Computer model forecasts impact of automobile fuel efficiency incentives

January 13, 1994

By Jeffery Kahn,

Energy and Environment Division researchers have developed a computer model that forecasts the complex and, at times, surprising impacts of proposed federal policies intended to increase vehicle fuel economy and reduce greenhouse gas emissions.

Called AUTO (for Automobile Use, Technologies, and Ownership), the model predicts the effects of proposed "feebates"--fees on inefficient vehicles, rebates on efficient ones--by looking a decade into the future.

"Feebates are found to have very few shortcomings and promise to yield large benefits to society," says E&E's William Davis, primary author of an upcoming DOE Office of Policy report on the subject. "By affecting prices that consumers and manufacturers see in the market for new vehicles, feebates are likely to be effective in achieving energy, environmental, and economic goals simultaneously."

Davis is a member of E&E's Energy Analysis Program, led by Mark Levine, who also participated in the development of the model. AUTO synthesizes earlier efforts to model the private vehicle market.

AUTO is one of the tools being used by the Clinton Administration as it grapples with how to best reduce oil imports and air pollution, and how to meet the U.S. pledge to reduce its greenhouse gas emissions to 1990 levels. Currently, private cars and light trucks account for more than 50 percent of U.S. transportation energy usage and greenhouse gas emissions.

The Clinton Administration has created a Federal Advisory Committee--known informally as Car Talk--to assess a number of existing and proposed policies. These include economic incentives such as feebates, gas taxes, a gas- guzzler tax, and CAFE (Corporate Average Fuel Economy) standards. In theory, all have the potential to reduce overall energy usage and the threat of global warming.

AUTO allows policymakers to simulate the changes to the market that take place under alternative strategies. By modeling the interaction between consumer demand and manufacturer supply, it forecasts the characteristics of vehicles produced, and the patterns of household purchase, ownership, and use of these vehicles. AUTO also determines overall fuel consumption and carbon dioxide emissions.

In the analysis of feebates, six alternative fee/rebate programs were analyzed. All tilt the price that consumers pay for new vehicles in favor of the more fuel-efficient ones. All are revenue neutral--that is, the fees and rebates even out.

LBL's analysis concluded that over time, feebates would improve the average fuel economy of new vehicles to a maximum of 11-18 percent. This would reduce U.S. fuel consumption in 2010 by 6-8 billion gallons per year. The report predicts a 7-8 percent reduction in gasoline consumption by cars and light trucks. Reducing fuel consumption also cuts carbon dioxide emissions. Between 1995 and 2010, cumulative emissions are reduced by 750-890 million tons.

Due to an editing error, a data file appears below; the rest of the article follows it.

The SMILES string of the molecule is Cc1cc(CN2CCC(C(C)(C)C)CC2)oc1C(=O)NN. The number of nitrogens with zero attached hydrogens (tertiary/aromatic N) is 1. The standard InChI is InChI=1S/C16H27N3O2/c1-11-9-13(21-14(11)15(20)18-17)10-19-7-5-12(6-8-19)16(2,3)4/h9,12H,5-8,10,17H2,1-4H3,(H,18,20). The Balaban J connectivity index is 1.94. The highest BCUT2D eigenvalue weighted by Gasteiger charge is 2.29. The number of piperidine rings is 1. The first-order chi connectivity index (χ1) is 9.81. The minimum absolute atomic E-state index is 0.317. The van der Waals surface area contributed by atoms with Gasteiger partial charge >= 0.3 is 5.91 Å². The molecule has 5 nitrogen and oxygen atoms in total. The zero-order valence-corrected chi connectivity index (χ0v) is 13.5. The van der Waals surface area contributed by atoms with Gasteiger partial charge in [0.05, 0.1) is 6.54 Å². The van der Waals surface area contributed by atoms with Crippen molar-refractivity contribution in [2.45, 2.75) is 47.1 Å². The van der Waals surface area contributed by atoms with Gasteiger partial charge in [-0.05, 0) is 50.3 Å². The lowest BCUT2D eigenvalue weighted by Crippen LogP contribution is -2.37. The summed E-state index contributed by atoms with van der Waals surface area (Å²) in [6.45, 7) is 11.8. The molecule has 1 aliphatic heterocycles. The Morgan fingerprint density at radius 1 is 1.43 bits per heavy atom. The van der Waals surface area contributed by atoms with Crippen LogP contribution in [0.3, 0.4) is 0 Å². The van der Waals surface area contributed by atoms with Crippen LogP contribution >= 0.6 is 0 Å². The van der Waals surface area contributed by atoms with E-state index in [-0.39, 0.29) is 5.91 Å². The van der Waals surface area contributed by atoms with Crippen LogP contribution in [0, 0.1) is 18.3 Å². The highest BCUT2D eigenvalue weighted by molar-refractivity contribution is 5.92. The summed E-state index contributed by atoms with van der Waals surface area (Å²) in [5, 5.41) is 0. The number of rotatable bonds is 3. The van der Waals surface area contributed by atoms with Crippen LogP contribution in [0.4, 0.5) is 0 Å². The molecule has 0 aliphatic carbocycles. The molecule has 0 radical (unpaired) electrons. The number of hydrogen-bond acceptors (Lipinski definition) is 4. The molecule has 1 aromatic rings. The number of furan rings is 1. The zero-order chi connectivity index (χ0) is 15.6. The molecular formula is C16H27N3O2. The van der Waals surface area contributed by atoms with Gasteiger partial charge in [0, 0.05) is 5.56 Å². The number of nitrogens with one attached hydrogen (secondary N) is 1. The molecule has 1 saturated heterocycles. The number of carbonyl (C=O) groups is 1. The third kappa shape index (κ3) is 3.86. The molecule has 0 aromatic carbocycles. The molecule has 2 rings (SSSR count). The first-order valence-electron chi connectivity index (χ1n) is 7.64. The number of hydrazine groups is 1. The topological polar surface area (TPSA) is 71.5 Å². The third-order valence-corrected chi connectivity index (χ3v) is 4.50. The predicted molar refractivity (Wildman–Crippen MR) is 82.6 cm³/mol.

According to AUTO's feebate assessment, consumers fare very well, while the effect on manufacturers is mixed. The consumer model (CARS, developed by Kenneth Train, chair of UC Berkeley's Center for Regulatory Policy) finds that consumers purchase more fuel-efficient vehicles under feebates. They pay a little more for efficient vehicles, but fuel savings more than compensate. AUTO predicts benefits of $80-95 per household per year, or $10 billion per year nationally.

The manufacturer model (developed by K. G. Duleep of Energy and Environment Analysis) includes engineering and cost data on about 50 current fuel-economy technologies. The model shows that feebates make these technologies more cost-effective. Manufacturers respond by producing more fuel-efficient vehicles.

The financial effects of feebates are slightly negative for domestic carmakers because foreign firms currently have more fuel-efficient fleets. Initially, this would cause domestic manufacturers to lose roughly a one-percent share of the market. This should improve as U.S. manufacturers respond with better fuel efficiency.

Davis notes that the modeling effort involved more than a trillion calculations for each of the six feebate alternatives. He says the results indicate that feebates present a "win/win" opportunity for policy makers who often must grapple with trade-offs between economic and environmental considerations.

"More than 80 countries including the U.S. have agreed to cap their greenhouse gas emissions at 1990 levels. The question then," said Davis, "is how can we do this at the least social and economic costs?

"According to the analysis of feebates, in the vehicle sector we should be able to not only avoid additional costs but to provide additional benefits. That is possible because the analysis shows that, especially, used-car consumers want more fuel-efficient cars.

"A companion finding is that manufacturers' response to this market demand for fuel-economy technology has been insufficient. In responding to the desires of new car buyers, they may be overlooking the needs of the vast majority of households who own used vehicles. Used-vehicle households are on the average only half as wealthy, and often would prefer more fuel economy rather than more horsepower."

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